The Kuwaiti government launched on Monday a probe into a ruling by an international arbitration ordering the Gulf state to pay $2.16 billion in compensation to U.S. Dow Chemical for a scrapped project.
The ruling was issued Thursday by the International Court of Arbitration of the International Chamber of Commerce (ICC) to whom Dow and Kuwait's state-owned Petrochemicals Industries Co (PIC) agreed to refer the dispute.
Following days of high-level meetings, the Kuwaiti government formed a ministerial committee to “study legal and practical ways to deal with the ruling with the aim at minimizing losses and damages,” said a statement after the cabinet weekly meeting.
In December 2008, the Kuwaiti government scrapped a $17.4-billion deal between PIC and Dow to create a petrochemicals joint venture due to pressure from opposition MPs citing the global financial crisis.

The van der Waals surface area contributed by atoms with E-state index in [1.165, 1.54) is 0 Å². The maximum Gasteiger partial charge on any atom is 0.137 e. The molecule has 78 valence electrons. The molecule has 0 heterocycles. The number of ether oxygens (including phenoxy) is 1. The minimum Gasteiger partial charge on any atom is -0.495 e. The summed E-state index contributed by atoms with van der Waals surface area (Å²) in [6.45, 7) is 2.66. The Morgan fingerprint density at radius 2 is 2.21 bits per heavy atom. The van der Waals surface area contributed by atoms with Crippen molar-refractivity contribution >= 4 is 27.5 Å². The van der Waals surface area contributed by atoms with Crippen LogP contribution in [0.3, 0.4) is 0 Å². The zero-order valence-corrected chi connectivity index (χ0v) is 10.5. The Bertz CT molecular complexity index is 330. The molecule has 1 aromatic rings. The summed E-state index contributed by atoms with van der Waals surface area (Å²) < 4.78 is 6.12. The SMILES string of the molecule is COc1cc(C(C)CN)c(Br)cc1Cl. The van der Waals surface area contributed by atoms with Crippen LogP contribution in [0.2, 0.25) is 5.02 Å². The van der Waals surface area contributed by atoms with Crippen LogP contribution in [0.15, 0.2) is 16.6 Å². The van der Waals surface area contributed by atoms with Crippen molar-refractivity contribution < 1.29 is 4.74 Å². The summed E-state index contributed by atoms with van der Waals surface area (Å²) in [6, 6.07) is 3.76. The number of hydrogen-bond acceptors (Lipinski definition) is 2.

Under the deal, PIC was to pay $7.5 billion to form a petrochemicals firm known as K-Dow in which the two companies would have equal stakes.
The Kuwaiti government also formed a committee to investigate all aspects of the joint venture from the start to the end, especially the clause imposing the huge cost of compensation on the oil-rich emirate the huge compensation.
The committee will review the negotiations, deal signing stages, and the legal procedures taken during the arbitration to establish why Kuwait lost the case, the cabinet statement said.